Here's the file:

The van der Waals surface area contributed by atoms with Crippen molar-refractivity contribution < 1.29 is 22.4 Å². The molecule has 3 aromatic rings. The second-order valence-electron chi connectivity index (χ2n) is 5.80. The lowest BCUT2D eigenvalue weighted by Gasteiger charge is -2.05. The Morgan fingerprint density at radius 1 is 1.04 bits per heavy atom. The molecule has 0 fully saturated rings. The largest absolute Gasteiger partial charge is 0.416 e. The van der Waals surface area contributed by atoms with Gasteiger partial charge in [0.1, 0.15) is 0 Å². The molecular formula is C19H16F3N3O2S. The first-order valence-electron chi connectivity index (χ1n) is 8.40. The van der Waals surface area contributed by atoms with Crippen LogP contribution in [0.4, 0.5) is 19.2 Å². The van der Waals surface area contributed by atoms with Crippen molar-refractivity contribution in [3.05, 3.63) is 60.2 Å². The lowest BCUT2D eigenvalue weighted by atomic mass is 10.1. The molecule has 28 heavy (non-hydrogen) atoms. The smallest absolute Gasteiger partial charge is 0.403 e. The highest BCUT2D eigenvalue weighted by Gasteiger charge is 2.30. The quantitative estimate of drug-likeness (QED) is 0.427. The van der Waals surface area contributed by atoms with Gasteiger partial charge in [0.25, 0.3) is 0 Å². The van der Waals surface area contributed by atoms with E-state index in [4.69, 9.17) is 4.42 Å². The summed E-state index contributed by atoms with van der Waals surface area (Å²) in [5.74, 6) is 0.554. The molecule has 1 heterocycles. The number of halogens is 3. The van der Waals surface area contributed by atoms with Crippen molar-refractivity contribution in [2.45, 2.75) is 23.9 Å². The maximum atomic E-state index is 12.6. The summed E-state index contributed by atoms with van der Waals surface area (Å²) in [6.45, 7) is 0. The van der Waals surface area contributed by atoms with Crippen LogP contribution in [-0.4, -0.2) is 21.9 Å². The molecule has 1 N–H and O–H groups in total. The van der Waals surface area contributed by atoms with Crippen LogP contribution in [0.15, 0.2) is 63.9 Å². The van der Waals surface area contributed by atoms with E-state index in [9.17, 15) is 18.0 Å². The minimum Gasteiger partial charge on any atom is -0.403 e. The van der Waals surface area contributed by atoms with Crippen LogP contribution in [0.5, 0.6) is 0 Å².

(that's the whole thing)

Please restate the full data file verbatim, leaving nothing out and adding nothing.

The van der Waals surface area contributed by atoms with Crippen molar-refractivity contribution < 1.29 is 22.4 Å². The molecule has 3 aromatic rings. The second-order valence-electron chi connectivity index (χ2n) is 5.80. The lowest BCUT2D eigenvalue weighted by Gasteiger charge is -2.05. The Morgan fingerprint density at radius 1 is 1.04 bits per heavy atom. The molecule has 0 fully saturated rings. The largest absolute Gasteiger partial charge is 0.416 e. The van der Waals surface area contributed by atoms with Gasteiger partial charge in [0.1, 0.15) is 0 Å². The molecular formula is C19H16F3N3O2S. The first-order valence-electron chi connectivity index (χ1n) is 8.40. The van der Waals surface area contributed by atoms with Crippen LogP contribution in [0.4, 0.5) is 19.2 Å². The van der Waals surface area contributed by atoms with Crippen molar-refractivity contribution in [3.05, 3.63) is 60.2 Å². The lowest BCUT2D eigenvalue weighted by atomic mass is 10.1. The molecule has 28 heavy (non-hydrogen) atoms. The smallest absolute Gasteiger partial charge is 0.403 e. The highest BCUT2D eigenvalue weighted by Gasteiger charge is 2.30. The quantitative estimate of drug-likeness (QED) is 0.427. The van der Waals surface area contributed by atoms with Gasteiger partial charge in [0.25, 0.3) is 0 Å². The van der Waals surface area contributed by atoms with E-state index in [4.69, 9.17) is 4.42 Å². The summed E-state index contributed by atoms with van der Waals surface area (Å²) in [5.74, 6) is 0.554. The molecule has 1 heterocycles. The number of halogens is 3. The van der Waals surface area contributed by atoms with Crippen molar-refractivity contribution in [2.45, 2.75) is 23.9 Å². The maximum atomic E-state index is 12.6. The summed E-state index contributed by atoms with van der Waals surface area (Å²) in [6.45, 7) is 0. The van der Waals surface area contributed by atoms with Crippen LogP contribution in [-0.4, -0.2) is 21.9 Å². The molecule has 1 N–H and O–H groups in total. The van der Waals surface area contributed by atoms with Crippen LogP contribution in [0.15, 0.2) is 63.9 Å². The van der Waals surface area contributed by atoms with E-state index in [9.17, 15) is 18.0 Å². The minimum Gasteiger partial charge on any atom is -0.403 e. The van der Waals surface area contributed by atoms with Crippen LogP contribution in [0.5, 0.6) is 0 Å².